The winds on Thursday didn’t quite live up to the forecast with wind gusts in the 50 mph range; strong enough we were glad we had put the fleece covers back on the alpacas.  The wind was also strong enough that poor Little Man had a real struggle to get across the pasture, but he’s a tough little guy and he made it.

 

Prior to putting the fleece covers on we cleaned the alpacas fleeces of the worst of the vegetable matter and took photos of the show string without their covers on.   The alpacas were not too cooperative about having their pictures taken, but we got one or two shots that we can use.  We also checked toenails and teeth and treated ears as a preventative measure against ear ticks.  Then it was back to the herd for the show string who wasted no time at all in getting reacquainted with the rest of the herd.

 

Rosemary

February 18, 2009

Still Bragging!

Blast's Fleece

Blast's Fleece

 

Having unpacked the truck I have had a chance to examine the scorecard for Windrush White Blast’s fleece that won white color champion at the TxOLAN Alpaca Spectacular last weekend.

 

One of the reasons I like fleece shows so much is that no matter where you place you get your scorecard back with your fleece giving you some feedback on where you fleece scored high and where it scored low.  The scorecard is a good record that you can look at and keep with your alpaca files.  In halter classes if you place the judge will give oral reasons for your placing, but then you have to remember what the judge said, which when you are showing several alpacas over the course of the day can prove to be a bit of a challenge.  Oral reasons are not given to the alpacas that place outside of the top six.  We figure to have half a chance of remembering accurately what the judge said in a halter class you would have to have a) a good memory b) a tape or video recorder running during the show or c) use a tape recorder immediately after your class to record what the judges comments were about your alpaca, which could be difficult if you have back to back classes.

 

With AOBA fleece shows the scoring is done using an absolute point system.  You have the potential for scoring 100 points total and that 100 points is divided over several fleece traits.

 

Below is a copy of our scorecard for Blast’s fleece.  As you can see he scored high pretty much across the board, with his lowest score being in the area of fleece weight.  I had suspected that the score for the annualized weight of Blast’s fleece would be a little low because he has fine fleece and also he is not a very big alpaca.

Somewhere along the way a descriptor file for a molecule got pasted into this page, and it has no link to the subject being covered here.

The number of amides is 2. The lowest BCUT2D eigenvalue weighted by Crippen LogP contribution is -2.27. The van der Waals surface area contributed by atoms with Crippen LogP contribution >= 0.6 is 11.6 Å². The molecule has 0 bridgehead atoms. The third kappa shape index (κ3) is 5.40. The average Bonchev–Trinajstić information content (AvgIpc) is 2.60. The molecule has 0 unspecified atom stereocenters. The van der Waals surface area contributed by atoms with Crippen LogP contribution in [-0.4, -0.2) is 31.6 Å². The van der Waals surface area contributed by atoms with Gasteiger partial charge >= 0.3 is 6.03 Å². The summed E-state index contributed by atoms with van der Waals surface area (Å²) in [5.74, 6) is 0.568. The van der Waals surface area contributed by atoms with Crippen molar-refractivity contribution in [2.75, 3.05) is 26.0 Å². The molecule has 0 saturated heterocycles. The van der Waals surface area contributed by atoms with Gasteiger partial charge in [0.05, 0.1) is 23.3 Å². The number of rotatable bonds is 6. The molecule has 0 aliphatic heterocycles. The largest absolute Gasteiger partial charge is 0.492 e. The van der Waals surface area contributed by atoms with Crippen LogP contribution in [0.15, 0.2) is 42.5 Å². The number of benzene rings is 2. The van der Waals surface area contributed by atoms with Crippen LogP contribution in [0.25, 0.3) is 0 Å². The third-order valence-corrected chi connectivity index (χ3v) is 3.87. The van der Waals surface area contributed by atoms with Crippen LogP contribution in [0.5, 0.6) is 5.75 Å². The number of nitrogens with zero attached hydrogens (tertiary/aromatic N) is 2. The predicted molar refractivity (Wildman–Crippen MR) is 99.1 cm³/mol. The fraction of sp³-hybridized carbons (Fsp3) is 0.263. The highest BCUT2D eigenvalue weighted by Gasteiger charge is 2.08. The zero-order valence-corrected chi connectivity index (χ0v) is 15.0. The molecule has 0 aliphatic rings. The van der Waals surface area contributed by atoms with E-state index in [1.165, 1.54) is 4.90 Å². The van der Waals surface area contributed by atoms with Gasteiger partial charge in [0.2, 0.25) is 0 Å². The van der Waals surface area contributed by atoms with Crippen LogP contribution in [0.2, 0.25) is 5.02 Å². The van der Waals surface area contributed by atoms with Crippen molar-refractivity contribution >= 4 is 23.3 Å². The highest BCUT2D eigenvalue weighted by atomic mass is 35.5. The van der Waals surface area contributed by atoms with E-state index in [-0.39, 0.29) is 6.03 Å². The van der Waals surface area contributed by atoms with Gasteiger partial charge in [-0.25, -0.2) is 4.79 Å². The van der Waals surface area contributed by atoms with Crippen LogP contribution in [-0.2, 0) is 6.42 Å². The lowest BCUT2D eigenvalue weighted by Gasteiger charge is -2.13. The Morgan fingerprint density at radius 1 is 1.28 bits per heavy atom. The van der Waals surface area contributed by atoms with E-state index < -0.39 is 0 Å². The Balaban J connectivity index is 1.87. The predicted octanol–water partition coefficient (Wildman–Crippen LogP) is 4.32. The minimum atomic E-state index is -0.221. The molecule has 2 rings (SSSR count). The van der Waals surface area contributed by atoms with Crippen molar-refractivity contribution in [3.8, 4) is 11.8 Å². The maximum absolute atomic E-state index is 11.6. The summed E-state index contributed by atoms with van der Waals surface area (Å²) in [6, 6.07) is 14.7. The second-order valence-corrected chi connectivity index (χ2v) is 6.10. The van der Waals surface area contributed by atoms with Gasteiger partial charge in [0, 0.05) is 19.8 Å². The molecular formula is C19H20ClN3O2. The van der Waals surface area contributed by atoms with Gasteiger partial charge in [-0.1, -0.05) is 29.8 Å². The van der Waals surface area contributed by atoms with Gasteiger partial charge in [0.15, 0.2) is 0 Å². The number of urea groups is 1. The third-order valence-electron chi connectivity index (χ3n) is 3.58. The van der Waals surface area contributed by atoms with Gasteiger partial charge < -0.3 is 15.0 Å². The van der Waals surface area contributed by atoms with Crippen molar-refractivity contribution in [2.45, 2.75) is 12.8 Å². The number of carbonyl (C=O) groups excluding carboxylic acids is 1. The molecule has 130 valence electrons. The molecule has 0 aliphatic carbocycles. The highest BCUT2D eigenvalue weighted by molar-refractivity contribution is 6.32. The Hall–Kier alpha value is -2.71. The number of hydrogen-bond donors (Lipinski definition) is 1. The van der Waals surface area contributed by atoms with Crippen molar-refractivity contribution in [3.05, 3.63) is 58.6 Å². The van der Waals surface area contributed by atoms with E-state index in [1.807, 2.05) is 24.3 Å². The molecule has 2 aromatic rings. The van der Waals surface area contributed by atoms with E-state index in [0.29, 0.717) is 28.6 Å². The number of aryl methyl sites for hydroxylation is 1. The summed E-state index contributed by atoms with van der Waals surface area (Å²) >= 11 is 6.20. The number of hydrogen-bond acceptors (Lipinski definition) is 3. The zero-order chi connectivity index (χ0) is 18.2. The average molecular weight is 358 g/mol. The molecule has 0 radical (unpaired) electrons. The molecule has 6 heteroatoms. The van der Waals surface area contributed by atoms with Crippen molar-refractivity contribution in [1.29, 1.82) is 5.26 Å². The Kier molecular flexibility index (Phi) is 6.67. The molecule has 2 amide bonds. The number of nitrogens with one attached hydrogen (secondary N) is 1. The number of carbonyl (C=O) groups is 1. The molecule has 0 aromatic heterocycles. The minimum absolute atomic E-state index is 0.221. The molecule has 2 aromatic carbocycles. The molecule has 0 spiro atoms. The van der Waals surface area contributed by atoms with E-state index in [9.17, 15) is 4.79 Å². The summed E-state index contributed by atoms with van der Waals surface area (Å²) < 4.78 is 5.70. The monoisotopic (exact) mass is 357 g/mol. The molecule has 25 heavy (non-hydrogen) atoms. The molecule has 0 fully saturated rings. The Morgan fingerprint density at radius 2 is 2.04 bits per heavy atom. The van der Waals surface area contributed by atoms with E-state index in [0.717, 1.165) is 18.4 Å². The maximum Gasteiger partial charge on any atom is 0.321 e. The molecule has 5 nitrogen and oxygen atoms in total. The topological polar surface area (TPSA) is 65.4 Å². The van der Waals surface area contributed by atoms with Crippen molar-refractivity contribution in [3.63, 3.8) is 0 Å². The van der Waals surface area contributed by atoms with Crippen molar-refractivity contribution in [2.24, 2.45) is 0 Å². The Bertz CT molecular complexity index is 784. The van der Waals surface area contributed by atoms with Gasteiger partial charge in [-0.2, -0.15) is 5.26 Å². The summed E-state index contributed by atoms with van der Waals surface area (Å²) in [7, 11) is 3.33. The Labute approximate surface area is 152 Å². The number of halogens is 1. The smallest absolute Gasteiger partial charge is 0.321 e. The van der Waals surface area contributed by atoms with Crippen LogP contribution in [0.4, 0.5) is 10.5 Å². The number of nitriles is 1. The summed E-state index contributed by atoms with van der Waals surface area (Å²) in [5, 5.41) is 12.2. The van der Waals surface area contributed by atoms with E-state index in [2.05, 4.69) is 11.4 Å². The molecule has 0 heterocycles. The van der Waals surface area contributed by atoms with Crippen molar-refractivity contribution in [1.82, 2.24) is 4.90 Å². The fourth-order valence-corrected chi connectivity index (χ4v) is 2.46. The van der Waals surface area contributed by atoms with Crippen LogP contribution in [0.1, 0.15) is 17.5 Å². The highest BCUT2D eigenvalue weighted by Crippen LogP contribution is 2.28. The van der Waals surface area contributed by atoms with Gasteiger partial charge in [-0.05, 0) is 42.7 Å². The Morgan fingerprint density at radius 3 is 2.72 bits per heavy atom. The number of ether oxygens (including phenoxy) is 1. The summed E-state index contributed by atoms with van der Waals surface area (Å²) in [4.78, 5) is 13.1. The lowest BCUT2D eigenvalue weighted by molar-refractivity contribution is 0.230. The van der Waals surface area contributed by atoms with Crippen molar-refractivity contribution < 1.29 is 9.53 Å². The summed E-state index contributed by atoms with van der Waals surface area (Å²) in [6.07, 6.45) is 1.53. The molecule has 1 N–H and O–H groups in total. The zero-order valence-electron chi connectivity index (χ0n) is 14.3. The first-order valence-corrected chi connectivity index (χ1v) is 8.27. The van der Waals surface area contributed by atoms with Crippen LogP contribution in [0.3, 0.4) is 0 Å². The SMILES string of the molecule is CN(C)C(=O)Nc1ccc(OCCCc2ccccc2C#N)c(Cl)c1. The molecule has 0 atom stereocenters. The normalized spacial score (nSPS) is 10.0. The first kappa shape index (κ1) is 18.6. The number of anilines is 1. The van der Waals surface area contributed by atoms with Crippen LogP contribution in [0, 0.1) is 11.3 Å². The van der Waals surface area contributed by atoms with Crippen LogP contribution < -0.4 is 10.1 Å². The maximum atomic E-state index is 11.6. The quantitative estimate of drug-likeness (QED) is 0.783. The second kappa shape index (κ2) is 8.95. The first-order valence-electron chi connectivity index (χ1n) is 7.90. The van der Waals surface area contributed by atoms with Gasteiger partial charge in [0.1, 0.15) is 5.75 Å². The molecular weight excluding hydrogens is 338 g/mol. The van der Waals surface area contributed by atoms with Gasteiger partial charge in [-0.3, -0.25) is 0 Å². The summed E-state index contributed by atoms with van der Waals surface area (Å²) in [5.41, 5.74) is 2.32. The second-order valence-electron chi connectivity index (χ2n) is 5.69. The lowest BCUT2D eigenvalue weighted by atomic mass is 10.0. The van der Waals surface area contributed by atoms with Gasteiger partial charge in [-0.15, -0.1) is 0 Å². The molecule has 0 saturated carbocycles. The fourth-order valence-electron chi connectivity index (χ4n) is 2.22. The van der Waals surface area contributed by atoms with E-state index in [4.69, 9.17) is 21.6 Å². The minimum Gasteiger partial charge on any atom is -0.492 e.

Blast's Fleece Score Card

Blast's Fleece Score Card

 

 

 

 

Blast’s total score was 84.5 – not too shabby!  I like the judge’s comments too “Overall wonderful traits!  Wow!  I might be biased but I have to agree with the judge on the Wow factor of Blast’s fleece.

 

Blast will turn two in June and his breeding career will hopefully begin by fall of 2009, so if you know of any single female alpacas looking for a hot date give us a call or drop us an email as we are sure Blast will be willing to oblige!

 

Rosemary

February 17, 2009

They’re Back!

Carissima's Fleece

Carissima's Fleece

 

Ric and the show alpacas finally made it home at 7:30 a.m. on Monday morning.  With packing up the show equipment and helping one exhibitor who got his RV stuck in one of the doors to the showground Ric’s trip home was delayed.  Driving a long distance at night is not fun, even more so when you are on your own and hauling a trailer load of alpacas and Ric ended up having to stop a couple of times for rest breaks. 

 

The alpacas had become quite comfortable in the trailer and were not really inclined to get out once they had come home.  A little bit of coaxing and the sight of their alpaca buddies soon got them jumping out of the trailer and they are now happily settled in the quarantine pen for the next three weeks.  So far we have not had any reports of illness in the alpacas visiting the show, so fingers crossed all that came home with the alpacas was their show ribbons and not some nasty bacteria or virus.

 

The show alpacas were ready to eat once settled in their pen, I am sure they are happy to be home away from the hustle and bustle of the showground.

 

From all reports young Mags behaved very well at the show, we had been unsure of how Mags would react to being around a lot of people, but he settled down well and seemed to enjoy watching all of the activity around him.  When it came time to show he behaved very well.   Perhaps being in shows is Mags forte and that extra activity and attention is what he needs to keep him occupied.

 

Now we have the task of unloading all of the show equipment, cleaning it up, restocking supplies and repacking everything ready for the next show.  Over the years we have learned that it really is best to take care of everything immediately after the show, that way there is one less thing to worry about during the hectic days that occur just prior to a show, when we often wonder if we will ever be ready to leave!